Dr. Naledi Pandor is South Africa’s Minister of International Relations and Cooperation. From March 18-26, she embarked on a working visit to the U.S. and Jamaica. During her visit, she was scheduled to engage in high-level discussions with various stakeholders, including members of Congress.

She also addressed a reception in honor of anti-apartheid activists and the South African diaspora, on the campus of historic Howard University. She spoke at the Center for African Studies at the HBCU on March 20

Though her busy schedule was also slated to include a visit with the Minister of Foreign Affairs and Foreign Trade of Jamaica—where they are co-chairing the Caribbean Community and Common Market (CARICOM) and a lecture at the University of the West Indies—the media was more prone to controversy than dealing with the substance of her visit to the region.

The answers that so far have received the most attention were Pandor’s responses to questions about South Africa’s case presented to the ICJ accusing Israel of genocide in Gaza, support of Iran, and legislation on reassessing the U.S.-South Africa relationship being considered in the House Foreign Affairs Committee.


“I think they (members of U.S. Congress) are making conclusions about South African international relations that are not actually speaking to us,” she said. “Legislators make conclusions about South Africa’s international relations without necessarily speaking to us is very troubling.”

She added, “Because if I were to make a definitive statement about a country and its policy, I would at least speak to its policymakers first and attempt to understand (what) the cause if any of an emerging dissonance might be.”

In her professorial manner, as a former educator, she also said, “And once I have understanding, I would either say my perception is confirmed or is actually challenged by the reality I’ve come to understand.” Additionally, she said that to seek to punish South Africa because of a disagreement “is a most unfortunate response.”

As of presstime, the substance of Dr. Pandor’s meeting with members of Congress had not been widely reported, she did respond to Dan Baer, senior vice president for policy research and director of the Europe Program at the Carnegie Endowment, when he called Iran an “authoritarian regime.”

Dr. Pandor stated that she doesn’t have that “definition” in her “playbook.” Dr. Pandor, who considers herself an “activist,” went on to say, “I do have a concern about women and their rights and this is something that I discussed particularly with my colleague the foreign minister (of Iran).”

She explained that what she thinks her country must do is not close off engagement with any country. “(We) use our own democratic success as an example to others to say this actually works.”

She also spoke on reforming the United Nations, explaining that the international body was established when many African countries were still under the dominance of colonialism and there was apartheid in South Africa.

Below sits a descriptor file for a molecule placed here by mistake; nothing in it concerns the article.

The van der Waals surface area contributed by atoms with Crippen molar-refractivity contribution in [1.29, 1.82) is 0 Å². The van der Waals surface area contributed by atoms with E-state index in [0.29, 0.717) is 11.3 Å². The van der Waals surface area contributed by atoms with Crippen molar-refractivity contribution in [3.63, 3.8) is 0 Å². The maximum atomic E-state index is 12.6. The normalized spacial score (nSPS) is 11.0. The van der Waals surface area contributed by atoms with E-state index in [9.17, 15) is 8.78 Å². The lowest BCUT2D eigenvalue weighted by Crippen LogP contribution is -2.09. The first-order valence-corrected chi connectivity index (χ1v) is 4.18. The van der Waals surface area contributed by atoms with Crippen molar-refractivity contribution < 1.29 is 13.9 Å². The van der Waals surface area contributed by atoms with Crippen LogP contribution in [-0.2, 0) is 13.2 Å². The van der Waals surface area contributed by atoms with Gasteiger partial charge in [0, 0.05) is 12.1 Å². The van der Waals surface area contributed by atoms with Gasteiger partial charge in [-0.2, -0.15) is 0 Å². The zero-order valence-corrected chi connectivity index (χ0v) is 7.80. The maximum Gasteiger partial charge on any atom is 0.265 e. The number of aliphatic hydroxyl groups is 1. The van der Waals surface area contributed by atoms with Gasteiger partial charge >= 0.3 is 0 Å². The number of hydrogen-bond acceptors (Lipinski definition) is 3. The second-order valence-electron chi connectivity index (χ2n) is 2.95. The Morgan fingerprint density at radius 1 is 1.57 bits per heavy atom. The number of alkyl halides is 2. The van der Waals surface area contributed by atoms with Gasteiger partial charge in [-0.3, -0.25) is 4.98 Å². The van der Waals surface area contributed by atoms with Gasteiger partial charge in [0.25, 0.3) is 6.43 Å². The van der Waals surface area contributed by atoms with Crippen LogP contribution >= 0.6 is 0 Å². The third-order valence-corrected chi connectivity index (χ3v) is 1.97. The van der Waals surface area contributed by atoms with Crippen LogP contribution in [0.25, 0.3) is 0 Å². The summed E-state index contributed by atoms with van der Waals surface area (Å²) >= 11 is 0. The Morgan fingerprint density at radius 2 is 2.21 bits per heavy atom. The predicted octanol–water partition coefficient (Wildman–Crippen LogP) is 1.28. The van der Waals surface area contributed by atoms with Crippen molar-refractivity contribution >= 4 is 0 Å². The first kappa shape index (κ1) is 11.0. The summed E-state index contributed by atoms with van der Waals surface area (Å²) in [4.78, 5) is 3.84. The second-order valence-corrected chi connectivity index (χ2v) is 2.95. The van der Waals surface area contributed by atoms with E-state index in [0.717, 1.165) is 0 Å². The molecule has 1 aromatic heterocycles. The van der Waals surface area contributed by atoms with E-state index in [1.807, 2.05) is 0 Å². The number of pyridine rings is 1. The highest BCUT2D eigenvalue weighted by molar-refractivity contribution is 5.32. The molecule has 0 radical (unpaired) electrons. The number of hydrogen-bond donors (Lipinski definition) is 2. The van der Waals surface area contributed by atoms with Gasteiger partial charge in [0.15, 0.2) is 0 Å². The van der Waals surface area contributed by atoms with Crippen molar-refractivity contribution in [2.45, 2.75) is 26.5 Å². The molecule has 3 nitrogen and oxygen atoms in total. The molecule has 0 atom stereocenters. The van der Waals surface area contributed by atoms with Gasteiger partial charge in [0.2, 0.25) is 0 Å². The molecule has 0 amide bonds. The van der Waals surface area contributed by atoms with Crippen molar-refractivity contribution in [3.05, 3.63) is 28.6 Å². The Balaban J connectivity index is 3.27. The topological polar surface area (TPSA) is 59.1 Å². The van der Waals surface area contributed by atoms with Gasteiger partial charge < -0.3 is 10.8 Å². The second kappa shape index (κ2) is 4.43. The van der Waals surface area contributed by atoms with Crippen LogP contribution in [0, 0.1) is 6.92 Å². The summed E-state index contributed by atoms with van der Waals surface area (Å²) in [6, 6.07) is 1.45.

“Now that we have many more independent states, African states that are a significant presence in the United Nations, we believe that we’ve got to rethink particularly its key mechanisms and structures.”

Dr. Pandor said South Africa advocates for a reconfigured UN Security Council. She argued that the Security Council in its current formation has clearly failed at exercising a mandate for peace. The body not only needs a new composition but also needs “the functioning and the capacity associated with having a security council.”

For the Security Council to function holistically, an “African presence as permanent members” is necessary, along with India, the world’s most populous democracy, she pointed out. 

While in Washington, Dr. Pandor also sat down with Al Jazeera to discuss her country’s stance on the Palestinian plight and its relationship with the U.S. “There is almost an implication that when America holds a particular position, South Africa must follow.”

She said she finds it interesting that other countries that hold the perspective that South Africa holds are not being dealt with in the way her country is.

“I don’t know if it’s because we’re Africans or some other reason. It might be the fact of the response we’ve taken with respect to the current war of Israel being visited upon the people of Palestine, most harshly and painfully.” She added, “And the fact we’ve approached the International Court of Justice (ICJ), which maybe causing some discomfort.”

She also stated another bone of contention is the fact that, unlike Global North countries, South Africa continues to talk to both Russia and Ukraine.

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